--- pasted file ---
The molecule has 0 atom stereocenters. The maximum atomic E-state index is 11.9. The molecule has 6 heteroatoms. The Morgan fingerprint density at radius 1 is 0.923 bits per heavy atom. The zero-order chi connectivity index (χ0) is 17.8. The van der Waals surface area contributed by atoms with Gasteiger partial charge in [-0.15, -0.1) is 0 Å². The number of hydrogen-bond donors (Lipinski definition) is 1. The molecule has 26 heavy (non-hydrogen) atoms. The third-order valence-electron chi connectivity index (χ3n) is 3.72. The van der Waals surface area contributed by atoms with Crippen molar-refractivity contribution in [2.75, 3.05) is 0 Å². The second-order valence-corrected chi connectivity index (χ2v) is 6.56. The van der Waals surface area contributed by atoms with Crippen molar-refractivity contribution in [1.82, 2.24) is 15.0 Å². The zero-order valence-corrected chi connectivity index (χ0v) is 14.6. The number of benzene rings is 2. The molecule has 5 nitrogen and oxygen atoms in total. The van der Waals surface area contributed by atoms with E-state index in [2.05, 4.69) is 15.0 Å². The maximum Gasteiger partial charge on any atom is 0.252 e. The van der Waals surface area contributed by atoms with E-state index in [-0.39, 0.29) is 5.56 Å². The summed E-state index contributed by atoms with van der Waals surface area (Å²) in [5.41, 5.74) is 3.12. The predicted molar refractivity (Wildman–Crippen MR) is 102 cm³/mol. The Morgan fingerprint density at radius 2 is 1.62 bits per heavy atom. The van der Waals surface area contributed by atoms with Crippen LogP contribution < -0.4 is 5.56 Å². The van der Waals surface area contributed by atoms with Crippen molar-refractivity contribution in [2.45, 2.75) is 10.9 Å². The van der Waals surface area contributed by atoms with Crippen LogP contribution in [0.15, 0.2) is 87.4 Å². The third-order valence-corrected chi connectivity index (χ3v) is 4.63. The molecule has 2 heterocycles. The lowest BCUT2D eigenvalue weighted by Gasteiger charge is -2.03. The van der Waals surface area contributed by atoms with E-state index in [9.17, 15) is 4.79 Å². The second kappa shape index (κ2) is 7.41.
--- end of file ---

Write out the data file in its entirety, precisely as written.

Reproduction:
The molecule has 0 atom stereocenters. The maximum atomic E-state index is 11.9. The molecule has 6 heteroatoms. The Morgan fingerprint density at radius 1 is 0.923 bits per heavy atom. The zero-order chi connectivity index (χ0) is 17.8. The van der Waals surface area contributed by atoms with Gasteiger partial charge in [-0.15, -0.1) is 0 Å². The number of hydrogen-bond donors (Lipinski definition) is 1. The molecule has 26 heavy (non-hydrogen) atoms. The third-order valence-electron chi connectivity index (χ3n) is 3.72. The van der Waals surface area contributed by atoms with Crippen molar-refractivity contribution in [2.75, 3.05) is 0 Å². The second-order valence-corrected chi connectivity index (χ2v) is 6.56. The van der Waals surface area contributed by atoms with Crippen molar-refractivity contribution in [1.82, 2.24) is 15.0 Å². The zero-order valence-corrected chi connectivity index (χ0v) is 14.6. The number of benzene rings is 2. The molecule has 5 nitrogen and oxygen atoms in total. The van der Waals surface area contributed by atoms with E-state index in [2.05, 4.69) is 15.0 Å². The maximum Gasteiger partial charge on any atom is 0.252 e. The van der Waals surface area contributed by atoms with E-state index in [-0.39, 0.29) is 5.56 Å². The summed E-state index contributed by atoms with van der Waals surface area (Å²) in [5.41, 5.74) is 3.12. The predicted molar refractivity (Wildman–Crippen MR) is 102 cm³/mol. The Morgan fingerprint density at radius 2 is 1.62 bits per heavy atom. The van der Waals surface area contributed by atoms with Crippen LogP contribution < -0.4 is 5.56 Å². The van der Waals surface area contributed by atoms with Crippen molar-refractivity contribution in [2.45, 2.75) is 10.9 Å². The van der Waals surface area contributed by atoms with Crippen LogP contribution in [0.15, 0.2) is 87.4 Å². The third-order valence-corrected chi connectivity index (χ3v) is 4.63. The molecule has 2 heterocycles. The lowest BCUT2D eigenvalue weighted by Gasteiger charge is -2.03. The van der Waals surface area contributed by atoms with E-state index in [9.17, 15) is 4.79 Å². The second kappa shape index (κ2) is 7.41.